If you call yourself a hacker, does that automatically imply you have criminal intent? Although that’s clearly ludicrous, the U.S. District Court for the District of Idaho decided that a self-described label of “hacker” is significant enough to be used as evidence for bad intentions. Furthermore, the Court decided that since the defendant called himself a hacker, that was evidence enough to allow for seizure, via the copying of a hard drive, even though the Court said that such copying “is a serious invasion of privacy.”
Of course it’s more complicated than that, but basically Battelle Energy Alliance, which manages national laboratories like Idaho National Laboratory (INL), brought a suit against an ex-INL employee, Corey Thuen, and his company Southfork Security. “It began with the US Department of Energy funding an effort for INL to develop ‘a computer program aimed at protecting the United States’ critical energy infrastructure (oil, gas, chemical and electrical companies) from cyber attacks’,” explained Digital Bond. “Corey Thuen was one of the developers of this software program that was later called Sophia.” After Thuen left INL, Southfork Security “wrote a similar ‘situational awareness’ program called Visdom” and Battelle claims the code was stolen.
That’s the general gist, so let’s get to the Battelle v. Southfork Order in which the Court seemed to have ruled from a slippery slope. It was done in secret, or more precisely, it was done without notifying Corey Thuen. Chief Judge B. Lynn Winmill wrote:
Battelle's employee Michael Colson, who has “23 years of experience as an investigator for government and private entities,” testified about people deleting data in the face of an investigation. Okay, agreed; if a person, be it a hacker or a porn addict, were truly involved with illegal activities, then he or she would burn their box immediately if given advance notice that Johnny Law was on his way over to check out the PC. My gripe comes with Colson’s testimony of, “This is particularly so in regards to those with technical skills to wipe the data in a way which does not leave digital footprints.”
But it doesn’t take advanced “technical skills” to reformat, or zero fill, a hard drive. There are a plethora of programs that have been around for years, such as the old school Darik's Boot and Nuke (DBAN), and even hard drive manufacturers have software to zero-fill their drives. Although there are sometimes still debates about one pass to overwrite the drive with 1’s and 0’s or Gutman’s 35 passes, zero-filling a hard drive is not rocket science; it just takes longer than a regular reformat.
Thuen wanted to open source the “Sophia” technology, but Battelle wanted to license it. After Thuen left INL, Southfork Security wrote Visdom. Battelle claimed the code was stolen and “releasing Sophia open-source has national security implications;” it would be like giving “away the keys to Sophia . . . to the very attackers Sophia is meant to thwart’.”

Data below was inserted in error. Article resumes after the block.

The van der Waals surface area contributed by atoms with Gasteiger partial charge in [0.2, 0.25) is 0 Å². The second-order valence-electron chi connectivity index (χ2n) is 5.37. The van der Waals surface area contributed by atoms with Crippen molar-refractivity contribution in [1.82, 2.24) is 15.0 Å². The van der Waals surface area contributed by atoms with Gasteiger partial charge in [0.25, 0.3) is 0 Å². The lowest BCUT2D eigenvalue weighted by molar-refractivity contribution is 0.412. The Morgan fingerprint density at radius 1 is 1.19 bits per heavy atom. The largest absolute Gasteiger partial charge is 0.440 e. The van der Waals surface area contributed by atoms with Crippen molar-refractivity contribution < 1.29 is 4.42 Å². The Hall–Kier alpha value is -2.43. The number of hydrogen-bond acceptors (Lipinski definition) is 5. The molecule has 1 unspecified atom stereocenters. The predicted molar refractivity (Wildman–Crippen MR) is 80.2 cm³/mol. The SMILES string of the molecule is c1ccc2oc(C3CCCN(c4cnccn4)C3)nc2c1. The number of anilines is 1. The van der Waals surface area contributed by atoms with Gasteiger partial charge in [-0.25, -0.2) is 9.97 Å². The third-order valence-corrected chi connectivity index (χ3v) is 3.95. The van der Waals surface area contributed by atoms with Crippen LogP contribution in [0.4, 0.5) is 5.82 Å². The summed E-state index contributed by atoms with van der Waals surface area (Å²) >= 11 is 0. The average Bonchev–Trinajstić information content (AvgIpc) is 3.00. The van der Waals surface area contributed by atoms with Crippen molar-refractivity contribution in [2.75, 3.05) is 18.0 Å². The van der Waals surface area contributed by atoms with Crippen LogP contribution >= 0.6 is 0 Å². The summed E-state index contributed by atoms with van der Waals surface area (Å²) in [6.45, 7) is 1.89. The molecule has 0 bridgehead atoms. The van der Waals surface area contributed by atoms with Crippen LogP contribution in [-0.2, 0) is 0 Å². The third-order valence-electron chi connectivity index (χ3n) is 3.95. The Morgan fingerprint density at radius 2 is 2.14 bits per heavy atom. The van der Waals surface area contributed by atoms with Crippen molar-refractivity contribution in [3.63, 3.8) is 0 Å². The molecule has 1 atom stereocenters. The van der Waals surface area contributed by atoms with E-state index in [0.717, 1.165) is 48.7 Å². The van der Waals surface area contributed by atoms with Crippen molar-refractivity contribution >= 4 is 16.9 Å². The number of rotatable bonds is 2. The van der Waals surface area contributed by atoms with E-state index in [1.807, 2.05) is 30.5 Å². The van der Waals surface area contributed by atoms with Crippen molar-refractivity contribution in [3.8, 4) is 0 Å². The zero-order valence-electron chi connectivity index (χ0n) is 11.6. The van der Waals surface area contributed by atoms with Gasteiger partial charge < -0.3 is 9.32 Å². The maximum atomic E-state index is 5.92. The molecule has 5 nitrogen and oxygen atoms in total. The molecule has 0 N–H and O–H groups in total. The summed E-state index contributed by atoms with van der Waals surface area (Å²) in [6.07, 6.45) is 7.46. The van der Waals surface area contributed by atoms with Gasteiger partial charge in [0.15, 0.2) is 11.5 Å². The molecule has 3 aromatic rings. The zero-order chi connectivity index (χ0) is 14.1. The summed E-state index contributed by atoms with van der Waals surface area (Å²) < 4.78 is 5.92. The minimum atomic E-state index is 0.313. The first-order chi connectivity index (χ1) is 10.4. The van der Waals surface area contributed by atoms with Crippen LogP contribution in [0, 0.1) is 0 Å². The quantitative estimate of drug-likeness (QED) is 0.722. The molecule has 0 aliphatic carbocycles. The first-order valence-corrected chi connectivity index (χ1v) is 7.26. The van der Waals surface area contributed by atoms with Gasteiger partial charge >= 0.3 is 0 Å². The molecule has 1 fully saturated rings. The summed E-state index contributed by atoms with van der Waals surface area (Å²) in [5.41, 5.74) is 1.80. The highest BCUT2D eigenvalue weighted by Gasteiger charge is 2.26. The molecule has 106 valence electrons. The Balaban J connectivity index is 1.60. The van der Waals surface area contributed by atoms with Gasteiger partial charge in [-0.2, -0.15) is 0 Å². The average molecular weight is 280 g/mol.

The court document, dated October 15, 2013, talks about the “intend to release Visdom as an ‘open-source’ product ‘shortly’," so let’s step on the brakes and surf over to GitHub. Corey Thuen, "remasis," posted Visdom “initial commit” logs seven months ago and updated the ReadMe three months ago. The SouthFork Security website states, “Visdom is an open-source situational awareness tool (initial source release will be with first stable version).” The site also states, "No, we didn't steal government code and then open-source it."
Digital Bond claimed “call yourself a hacker, lose your Fourth Amendment rights,” but as law student Michael “theprez98” Schearer pointed out, “This case has zero, zilch, squat, nothing, to do with the Fourth Amendment (or the Fifth Amendment, given the property issues). This case is about a temporary restraining order between two private parties. The Fourth Amendment's prohibition on unreasonable searches and seizures only applies to ‘state action.’ There is simply no state action here.”
The judge was seemingly influenced by the book Hacking for Lulz, where the word “hacker” should be replaced with “cybercriminal.” If a “hacker” is protecting critical energy infrastructure, that’s nowhere close to the same thing as a “cracker” or “black hat” with malicious intent.
In case you don’t know, CISPA is back on the table. Security researchers worry about laws being passed that could “outlaw” hacking tools and potentially make security research illegal. But you should also be disturbed by a court ruling about the self-described label of "hacker" implying bad intentions; it, too, has far-reaching implications. “So, capability equals intent?” asked Steve Parker. “I’m calling the Office of Pre-Crime. I have lots of people to report.”